Jones and Houston echoed a similar sentiment: They wish there had been an event like this when they were the same age as the Bills’ young defensive ends.
“I told Von yesterday, I said, ‘If I knew what I know now at some of these guys’ age, it would have helped my game so much,’ ” said Jones, who’s tallied 107.5 career sacks.
After the morning on the field, players headed inside for lunch and for film study. Rousseau, Basham and Epenesa sat together for the four-hour session, pulling up an extra chair so they could all be at the same folding table. There, they watched and took notes as veteran players went through cutups from last season.
“I’ve always felt like this is the most valuable part of the summit,” Miller said ahead of rolling Crosby’s clips to start.
Even with a heavy emphasis for all players to learn more, it was lighthearted throughout the day. That was especially true when occasionally lambasting certain offensive lines. There was a clear respect for the players lining up across the field, but some edge rushers were candid about their tendency to trash talk ahead of the snap.
“I’m literally just saying, ‘You’re fat, and I’m better,’ ” Jordan said.
Miller and Smith would sprinkle in questions throughout each of the cutups. Most of the questions during the film breakdowns were to further analyze what players were seeing. But Miller also made sure to have fun. At one point, he asked Jeffery Simmons if his celebration was premeditated.
“I dance 24/7,” Miller said. “I dance in practice, I dance in the locker room.”
Before each player sat back down, Miller hit them with a similar line of questions: He wanted to know what drives them.
“What are you thinking about?” he asked Simmons. “What is your vibe that motivates you?”
To Jordan, he asked, “What keeps you going? What’s your mindset? What’s your why?”
Crosby emphasized his routine. Jones loves the mental side of pass rushing, the chess match. Jordan, who wore a tank top, a sweatband and orange reflective sunglasses, said it’s competition over everything else.
“You never walk into a sport like, ‘Damn, I can’t wait to be mid,’ ” Jordan said.
It wasn’t just Miller lobbing a question so that younger players could hear the answer; Miller wanted to learn for himself as well.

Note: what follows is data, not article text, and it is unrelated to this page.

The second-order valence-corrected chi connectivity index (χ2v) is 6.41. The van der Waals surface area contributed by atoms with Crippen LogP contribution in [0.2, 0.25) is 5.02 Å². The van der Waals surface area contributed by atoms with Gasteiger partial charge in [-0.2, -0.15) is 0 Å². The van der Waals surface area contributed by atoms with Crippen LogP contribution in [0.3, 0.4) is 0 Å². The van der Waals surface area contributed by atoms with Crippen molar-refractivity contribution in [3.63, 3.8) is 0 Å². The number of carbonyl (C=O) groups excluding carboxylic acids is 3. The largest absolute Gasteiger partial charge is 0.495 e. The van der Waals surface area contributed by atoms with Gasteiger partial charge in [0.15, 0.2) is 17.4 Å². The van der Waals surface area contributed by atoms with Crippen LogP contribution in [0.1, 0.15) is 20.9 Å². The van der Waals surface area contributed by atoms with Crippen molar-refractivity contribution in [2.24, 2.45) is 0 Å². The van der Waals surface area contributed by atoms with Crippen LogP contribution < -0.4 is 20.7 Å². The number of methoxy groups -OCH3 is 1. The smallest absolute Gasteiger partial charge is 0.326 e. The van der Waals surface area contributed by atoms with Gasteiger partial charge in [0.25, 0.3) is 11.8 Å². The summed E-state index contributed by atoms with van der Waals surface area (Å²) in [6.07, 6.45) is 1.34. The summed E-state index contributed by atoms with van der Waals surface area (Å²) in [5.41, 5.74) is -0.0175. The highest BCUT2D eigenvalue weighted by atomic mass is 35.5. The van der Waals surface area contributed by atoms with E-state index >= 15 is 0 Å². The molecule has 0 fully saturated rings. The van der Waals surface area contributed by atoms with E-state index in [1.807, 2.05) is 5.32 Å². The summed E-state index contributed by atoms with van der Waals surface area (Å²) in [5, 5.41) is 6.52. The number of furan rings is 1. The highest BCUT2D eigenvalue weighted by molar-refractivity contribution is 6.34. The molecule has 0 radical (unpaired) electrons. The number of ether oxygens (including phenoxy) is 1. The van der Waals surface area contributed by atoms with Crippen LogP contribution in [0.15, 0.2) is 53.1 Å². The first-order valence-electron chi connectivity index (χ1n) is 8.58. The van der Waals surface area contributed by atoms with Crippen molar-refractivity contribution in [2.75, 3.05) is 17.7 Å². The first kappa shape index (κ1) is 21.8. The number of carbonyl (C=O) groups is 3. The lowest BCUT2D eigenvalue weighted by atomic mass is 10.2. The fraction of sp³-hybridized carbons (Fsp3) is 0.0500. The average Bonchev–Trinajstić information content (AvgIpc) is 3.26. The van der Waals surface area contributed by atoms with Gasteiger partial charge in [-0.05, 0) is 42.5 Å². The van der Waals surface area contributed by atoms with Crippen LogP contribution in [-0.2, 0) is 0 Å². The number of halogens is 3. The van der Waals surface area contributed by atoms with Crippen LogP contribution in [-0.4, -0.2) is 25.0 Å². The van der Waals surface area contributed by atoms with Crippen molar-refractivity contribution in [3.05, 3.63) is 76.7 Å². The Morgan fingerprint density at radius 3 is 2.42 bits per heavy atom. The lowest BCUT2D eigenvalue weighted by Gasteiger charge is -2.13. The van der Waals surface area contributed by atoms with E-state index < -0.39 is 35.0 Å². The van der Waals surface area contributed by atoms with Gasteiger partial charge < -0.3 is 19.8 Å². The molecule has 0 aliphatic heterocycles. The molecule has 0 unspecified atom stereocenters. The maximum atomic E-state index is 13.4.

“I just wanted to get their mindset on their motivation and compare it to my motivation,” he said. “At this point, 12 years in, this is really all it’s about: your why. Why do you keep doing what you’re doing?”
Miller won’t necessarily overhaul his approach to the game based off the ways others find success. But he thinks each anecdote can still make him better.
“Some of these guys, you can’t really replicate what they do physically,” Miller said. “But you can always take from their mindset, and what they’re thinking, and their discipline and their drive. … This is the only place where we’re able to do things like this.”
Six years of summits, and Miller, who has 115.5 career sacks, still gleans something new each time. His main takeaway halfway through the day was learning more about rush angles.
“I learned that these rush angles, especially on the inside, they’re effective, too,” he said.
Miller was the last to take the podium. He talked about 13 cutups, skipping over a few others, and weaving in advice and anecdotes over the next 40-plus minutes. Six of the 13 clips were from Super Bowl LVI, where Miller had two sacks and won his second ring. Even on plays where he did not take Cincinnati quarterback Joe Burrow to the ground, Miller gave deeper context to what he was watching and anticipating.
“In my mind, I’m thinking I have to get up the field, just in case the quarterback tries to leak outside,” Miller said on one play.
This approach was something he’d brought up to his new Bills teammates recently.
“A.J., I was talking about this, what? Two weeks ago?” Miller said from the podium, as Epenesa nodded across the gym.
That back and forth with the Bills players will continue all offseason. But for a weekend in Las Vegas, Miller was able to extend himself even further. He’s still writing his legacy on the field in Buffalo, but passing on any knowledge around the league is just as important to him.
“I think some of the most sustainable things that you create are created just off of love and created with no intention,” Miller said. “I created this for the guys, for us to be able to hang out. … It was just the little dream to hang out with the guys and talk pass rush.”